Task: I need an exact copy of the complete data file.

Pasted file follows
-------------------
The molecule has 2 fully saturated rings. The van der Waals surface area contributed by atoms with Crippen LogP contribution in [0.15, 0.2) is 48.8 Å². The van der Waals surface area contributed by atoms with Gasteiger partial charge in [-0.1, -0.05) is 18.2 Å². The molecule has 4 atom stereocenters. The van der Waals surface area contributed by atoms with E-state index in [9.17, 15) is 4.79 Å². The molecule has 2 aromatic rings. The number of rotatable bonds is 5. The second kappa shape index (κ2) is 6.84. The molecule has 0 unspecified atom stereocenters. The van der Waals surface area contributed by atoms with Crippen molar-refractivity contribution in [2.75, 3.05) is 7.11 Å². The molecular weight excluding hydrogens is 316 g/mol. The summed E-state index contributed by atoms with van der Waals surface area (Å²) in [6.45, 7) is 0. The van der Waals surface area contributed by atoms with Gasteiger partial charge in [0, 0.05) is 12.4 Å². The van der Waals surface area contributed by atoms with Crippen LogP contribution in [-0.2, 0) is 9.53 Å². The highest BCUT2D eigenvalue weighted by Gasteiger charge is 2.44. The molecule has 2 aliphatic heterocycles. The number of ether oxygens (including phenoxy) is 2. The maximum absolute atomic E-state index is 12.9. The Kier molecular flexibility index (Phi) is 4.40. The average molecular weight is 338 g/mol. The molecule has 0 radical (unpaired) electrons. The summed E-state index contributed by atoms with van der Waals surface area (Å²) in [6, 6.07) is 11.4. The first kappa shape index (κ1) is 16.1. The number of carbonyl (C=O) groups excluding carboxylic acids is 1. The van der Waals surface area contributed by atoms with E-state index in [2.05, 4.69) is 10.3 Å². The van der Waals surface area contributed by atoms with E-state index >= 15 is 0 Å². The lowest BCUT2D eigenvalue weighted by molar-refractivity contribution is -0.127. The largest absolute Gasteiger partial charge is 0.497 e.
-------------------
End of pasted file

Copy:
The molecule has 2 fully saturated rings. The van der Waals surface area contributed by atoms with Crippen LogP contribution in [0.15, 0.2) is 48.8 Å². The van der Waals surface area contributed by atoms with Gasteiger partial charge in [-0.1, -0.05) is 18.2 Å². The molecule has 4 atom stereocenters. The van der Waals surface area contributed by atoms with E-state index in [9.17, 15) is 4.79 Å². The molecule has 2 aromatic rings. The number of rotatable bonds is 5. The second kappa shape index (κ2) is 6.84. The molecule has 0 unspecified atom stereocenters. The van der Waals surface area contributed by atoms with Crippen molar-refractivity contribution in [2.75, 3.05) is 7.11 Å². The molecular weight excluding hydrogens is 316 g/mol. The summed E-state index contributed by atoms with van der Waals surface area (Å²) in [6.45, 7) is 0. The van der Waals surface area contributed by atoms with Gasteiger partial charge in [0, 0.05) is 12.4 Å². The van der Waals surface area contributed by atoms with Crippen LogP contribution in [-0.2, 0) is 9.53 Å². The highest BCUT2D eigenvalue weighted by Gasteiger charge is 2.44. The molecule has 2 aliphatic heterocycles. The number of ether oxygens (including phenoxy) is 2. The maximum absolute atomic E-state index is 12.9. The Kier molecular flexibility index (Phi) is 4.40. The average molecular weight is 338 g/mol. The molecule has 0 radical (unpaired) electrons. The summed E-state index contributed by atoms with van der Waals surface area (Å²) in [6, 6.07) is 11.4. The first kappa shape index (κ1) is 16.1. The number of carbonyl (C=O) groups excluding carboxylic acids is 1. The van der Waals surface area contributed by atoms with E-state index in [2.05, 4.69) is 10.3 Å². The van der Waals surface area contributed by atoms with E-state index >= 15 is 0 Å². The lowest BCUT2D eigenvalue weighted by molar-refractivity contribution is -0.127. The largest absolute Gasteiger partial charge is 0.497 e.